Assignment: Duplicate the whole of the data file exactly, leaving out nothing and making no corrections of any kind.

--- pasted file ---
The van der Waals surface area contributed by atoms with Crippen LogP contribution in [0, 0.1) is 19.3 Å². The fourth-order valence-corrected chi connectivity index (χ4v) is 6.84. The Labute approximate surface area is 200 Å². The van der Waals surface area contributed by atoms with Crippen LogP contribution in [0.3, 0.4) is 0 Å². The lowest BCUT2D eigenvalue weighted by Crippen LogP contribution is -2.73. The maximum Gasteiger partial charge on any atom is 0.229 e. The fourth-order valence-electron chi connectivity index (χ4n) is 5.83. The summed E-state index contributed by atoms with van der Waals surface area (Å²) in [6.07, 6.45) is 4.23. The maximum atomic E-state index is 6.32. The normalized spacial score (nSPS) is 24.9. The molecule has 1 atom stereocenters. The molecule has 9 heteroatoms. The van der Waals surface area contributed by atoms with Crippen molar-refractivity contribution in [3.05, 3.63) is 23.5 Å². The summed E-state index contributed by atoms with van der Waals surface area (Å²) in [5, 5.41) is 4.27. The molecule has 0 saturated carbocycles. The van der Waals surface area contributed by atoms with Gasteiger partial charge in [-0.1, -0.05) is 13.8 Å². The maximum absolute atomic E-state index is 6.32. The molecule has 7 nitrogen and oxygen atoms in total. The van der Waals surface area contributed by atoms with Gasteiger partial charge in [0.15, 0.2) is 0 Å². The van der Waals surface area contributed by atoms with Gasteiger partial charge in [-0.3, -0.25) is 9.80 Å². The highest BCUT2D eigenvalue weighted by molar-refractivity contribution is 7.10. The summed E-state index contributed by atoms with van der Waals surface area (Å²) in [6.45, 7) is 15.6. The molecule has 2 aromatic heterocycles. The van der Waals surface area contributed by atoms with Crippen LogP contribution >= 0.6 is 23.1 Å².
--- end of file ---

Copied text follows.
The van der Waals surface area contributed by atoms with Crippen LogP contribution in [0, 0.1) is 19.3 Å². The fourth-order valence-corrected chi connectivity index (χ4v) is 6.84. The Labute approximate surface area is 200 Å². The van der Waals surface area contributed by atoms with Crippen LogP contribution in [0.3, 0.4) is 0 Å². The lowest BCUT2D eigenvalue weighted by Crippen LogP contribution is -2.73. The maximum Gasteiger partial charge on any atom is 0.229 e. The fourth-order valence-electron chi connectivity index (χ4n) is 5.83. The summed E-state index contributed by atoms with van der Waals surface area (Å²) in [6.07, 6.45) is 4.23. The maximum atomic E-state index is 6.32. The normalized spacial score (nSPS) is 24.9. The molecule has 1 atom stereocenters. The molecule has 9 heteroatoms. The van der Waals surface area contributed by atoms with Crippen molar-refractivity contribution in [3.05, 3.63) is 23.5 Å². The summed E-state index contributed by atoms with van der Waals surface area (Å²) in [5, 5.41) is 4.27. The molecule has 0 saturated carbocycles. The van der Waals surface area contributed by atoms with Gasteiger partial charge in [-0.1, -0.05) is 13.8 Å². The maximum absolute atomic E-state index is 6.32. The molecule has 7 nitrogen and oxygen atoms in total. The van der Waals surface area contributed by atoms with Gasteiger partial charge in [0.15, 0.2) is 0 Å². The van der Waals surface area contributed by atoms with Gasteiger partial charge in [-0.3, -0.25) is 9.80 Å². The highest BCUT2D eigenvalue weighted by molar-refractivity contribution is 7.10. The summed E-state index contributed by atoms with van der Waals surface area (Å²) in [6.45, 7) is 15.6. The molecule has 2 aromatic heterocycles. The van der Waals surface area contributed by atoms with Crippen LogP contribution >= 0.6 is 23.1 Å².